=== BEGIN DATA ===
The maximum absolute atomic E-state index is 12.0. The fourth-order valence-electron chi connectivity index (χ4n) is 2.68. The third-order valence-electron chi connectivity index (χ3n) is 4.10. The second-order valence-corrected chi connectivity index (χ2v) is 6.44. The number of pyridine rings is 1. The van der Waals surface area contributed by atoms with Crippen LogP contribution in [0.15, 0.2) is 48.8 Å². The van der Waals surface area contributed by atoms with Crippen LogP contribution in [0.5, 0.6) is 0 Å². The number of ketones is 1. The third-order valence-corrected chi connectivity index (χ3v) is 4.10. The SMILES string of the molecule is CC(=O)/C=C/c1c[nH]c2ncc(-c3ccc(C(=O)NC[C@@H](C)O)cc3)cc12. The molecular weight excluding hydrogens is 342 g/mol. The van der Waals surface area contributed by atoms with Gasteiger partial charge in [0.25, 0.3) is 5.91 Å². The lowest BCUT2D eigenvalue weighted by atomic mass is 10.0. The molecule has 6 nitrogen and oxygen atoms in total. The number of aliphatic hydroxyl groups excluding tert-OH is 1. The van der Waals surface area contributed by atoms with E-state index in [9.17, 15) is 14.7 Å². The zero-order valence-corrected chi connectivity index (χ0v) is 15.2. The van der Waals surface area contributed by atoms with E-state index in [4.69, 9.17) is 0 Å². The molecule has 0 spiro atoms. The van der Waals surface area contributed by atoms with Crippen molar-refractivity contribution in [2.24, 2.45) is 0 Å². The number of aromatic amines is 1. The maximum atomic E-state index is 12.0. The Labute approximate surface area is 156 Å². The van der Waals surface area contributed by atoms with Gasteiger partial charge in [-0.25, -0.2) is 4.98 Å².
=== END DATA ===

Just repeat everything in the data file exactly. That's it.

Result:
The maximum absolute atomic E-state index is 12.0. The fourth-order valence-electron chi connectivity index (χ4n) is 2.68. The third-order valence-electron chi connectivity index (χ3n) is 4.10. The second-order valence-corrected chi connectivity index (χ2v) is 6.44. The number of pyridine rings is 1. The van der Waals surface area contributed by atoms with Crippen LogP contribution in [0.15, 0.2) is 48.8 Å². The van der Waals surface area contributed by atoms with Crippen LogP contribution in [0.5, 0.6) is 0 Å². The number of ketones is 1. The third-order valence-corrected chi connectivity index (χ3v) is 4.10. The SMILES string of the molecule is CC(=O)/C=C/c1c[nH]c2ncc(-c3ccc(C(=O)NC[C@@H](C)O)cc3)cc12. The molecular weight excluding hydrogens is 342 g/mol. The van der Waals surface area contributed by atoms with Gasteiger partial charge in [0.25, 0.3) is 5.91 Å². The lowest BCUT2D eigenvalue weighted by atomic mass is 10.0. The molecule has 6 nitrogen and oxygen atoms in total. The number of aliphatic hydroxyl groups excluding tert-OH is 1. The van der Waals surface area contributed by atoms with E-state index in [9.17, 15) is 14.7 Å². The zero-order valence-corrected chi connectivity index (χ0v) is 15.2. The van der Waals surface area contributed by atoms with E-state index in [4.69, 9.17) is 0 Å². The molecule has 0 spiro atoms. The van der Waals surface area contributed by atoms with Crippen molar-refractivity contribution in [2.24, 2.45) is 0 Å². The number of aromatic amines is 1. The maximum atomic E-state index is 12.0. The Labute approximate surface area is 156 Å². The van der Waals surface area contributed by atoms with Gasteiger partial charge in [-0.25, -0.2) is 4.98 Å².